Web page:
Foodservice Brief — December 2016
The marketplace is changing, and despite improving economic indicators the U.S. consumer landscape is fundamentally different than it was just a few years ago. There always will be a need for convenience and meals that are prepared outside of the home to consume at home or elsewhere. Price is a constant consideration, and consumers also want to save time. Restaurant operators will need to differentiate themselves from the competition, keeping in mind price and convenience. In the year ahead, it will be critical to stay relevant in consumers’ minds, focusing on innovative products, unique promotions, competitive pricing, stating the benefits of eating at restaurants vs. home, and delivering an enjoyable experience.
Here’s a look at what we’re watching now and for 2017.
The Future Is Now. Innovation is a word that is often bandied about when discussing how to appeal to consumers and encourage them to visit a restaurant. The restaurant industry faces a variety of challenges related to the fast pace of change, driven by consumer trends and changing demographics. Growing demand for healthier food and beverages, increased competition from grocery stores, heightened consumer expectations, and technology are reinventing the way restaurant operators must conduct business. Innovation not only means re-engineering the menu, but also staying relevant in a changing marketplace. The importance of Millennials and Gen Z will accelerate the industry’s need to be more innovative, as these cohorts are always looking for that “experience,” something new and different. Without innovation, operators will fall out of the consideration set and risk being overlooked by a large portion of the U.S. population.
Personal Choice Reigns. To stay current and relevant in this overcrowded restaurant marketplace, operators need to serve the foods people crave and be willing to customize according to consumers’ personal choices. Fast casual and full service restaurants have been the most accommodating in addressing the need for special menu preferences. Now we are beginning to see customization as a choice at more traditional QSRs. Restaurant operators cannot show a conventional menu with all possible options, but with touchscreens they can. Ordering food digitally makes it easier for consumers to customize what they eat. In 2017, more restaurant operators will be offering digital menu options, which will allow consumers to have it their way.
Home Sweet Home. Consumers will continue to prepare and eat more of their meals in home. Commodity costs are expected to continue their decline. The lower costs may help restaurant operators in terms of offsetting higher prices for labor and medical insurance costs. However, as the gap widens between away-from-home and at-home food costs, it will make for a more challenging environment for operators to get a greater share of consumers’ wallet.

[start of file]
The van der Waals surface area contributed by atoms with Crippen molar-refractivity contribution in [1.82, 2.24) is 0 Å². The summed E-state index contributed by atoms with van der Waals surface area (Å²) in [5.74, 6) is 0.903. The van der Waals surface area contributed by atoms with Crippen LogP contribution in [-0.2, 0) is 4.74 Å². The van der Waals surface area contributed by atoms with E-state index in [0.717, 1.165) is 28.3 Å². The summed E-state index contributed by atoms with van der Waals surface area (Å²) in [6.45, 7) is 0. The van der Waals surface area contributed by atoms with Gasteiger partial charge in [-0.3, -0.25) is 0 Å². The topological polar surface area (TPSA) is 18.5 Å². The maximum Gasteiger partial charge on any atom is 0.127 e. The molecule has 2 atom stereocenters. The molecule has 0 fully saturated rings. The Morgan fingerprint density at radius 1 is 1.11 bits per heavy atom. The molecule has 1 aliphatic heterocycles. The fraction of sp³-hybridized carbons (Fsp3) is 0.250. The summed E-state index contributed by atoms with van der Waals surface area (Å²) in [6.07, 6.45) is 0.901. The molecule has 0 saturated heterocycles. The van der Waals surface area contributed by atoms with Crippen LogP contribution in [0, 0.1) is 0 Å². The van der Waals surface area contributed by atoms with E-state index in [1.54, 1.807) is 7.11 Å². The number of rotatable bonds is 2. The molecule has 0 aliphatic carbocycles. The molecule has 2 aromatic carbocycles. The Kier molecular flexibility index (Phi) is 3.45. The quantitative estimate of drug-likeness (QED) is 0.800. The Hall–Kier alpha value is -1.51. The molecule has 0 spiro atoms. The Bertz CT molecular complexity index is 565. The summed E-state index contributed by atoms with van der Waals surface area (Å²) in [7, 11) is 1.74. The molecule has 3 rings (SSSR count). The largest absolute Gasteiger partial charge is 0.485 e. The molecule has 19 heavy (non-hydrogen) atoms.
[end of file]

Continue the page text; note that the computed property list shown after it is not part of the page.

Technology. Mobile ordering will grow exponentially. Domino’s is a prime example of the opportunity that exists with this technology. The chain has been on the leading edge of creating ways for customers to place their orders using numerous platforms. This is convenience at its best. Look for many restaurant operators to follow suit and capitalize on this growth opportunity.
Delivery. Third-party providers will continue on a growth path. These third-party delivery services, like Grubhub, Amazon, and DoorDash, are becoming competitors to traditional delivery options. While these delivery services don’t prepare the food, they provide a very convenient service – they get the food to the customer quickly and efficiently. Taking advantage of the increasing popularity of delivery will provide restaurant operators with another avenue to drive traffic. The individual restaurant operators will have to determine how best to take advantage of this growth trend.
Restaurant Loyalty Programs. We are likely to see more operators developing loyalty programs to entice customers to visit their restaurants. This is definitely a means to engage with customers and entice them to make additional visits. Historically, these types of programs have been targeted to existing customers, avoiding what is known to be a very costly effort to attract new and/or lighter buyers. In 2017, we are likely to see more emphasis placed on attracting visits from lighter buyers. Our recent report, Losing Our Appetite For Restaurants, shows these buyers would find loyalty programs appealing.
Restaurant Industry 2017 Outlook
The traffic forecast for 2017 parallels that of 2016. Little to no traffic growth is expected. QSRs will increase traffic by an estimated 1 percent, faring better than they did in 2016. The modest gain for QSR will offset the anticipated 2 percent decline for full service restaurants, resulting in a no-growth traffic outlook overall.
With continued focus on consumers’ ever-changing wants and needs, operators and their partners are in a position to alter the current forecast. For all of the industry’s challenges, it is still in better shape than many brick-and-mortar retailers. What can you accomplish in 2017 to defy industry forecasts?
To learn more, please contact your NPD account representative, call NPD Restaurant Industry Analyst Bonnie Riggs at 847-692-1767, or email firstname.lastname@example.org.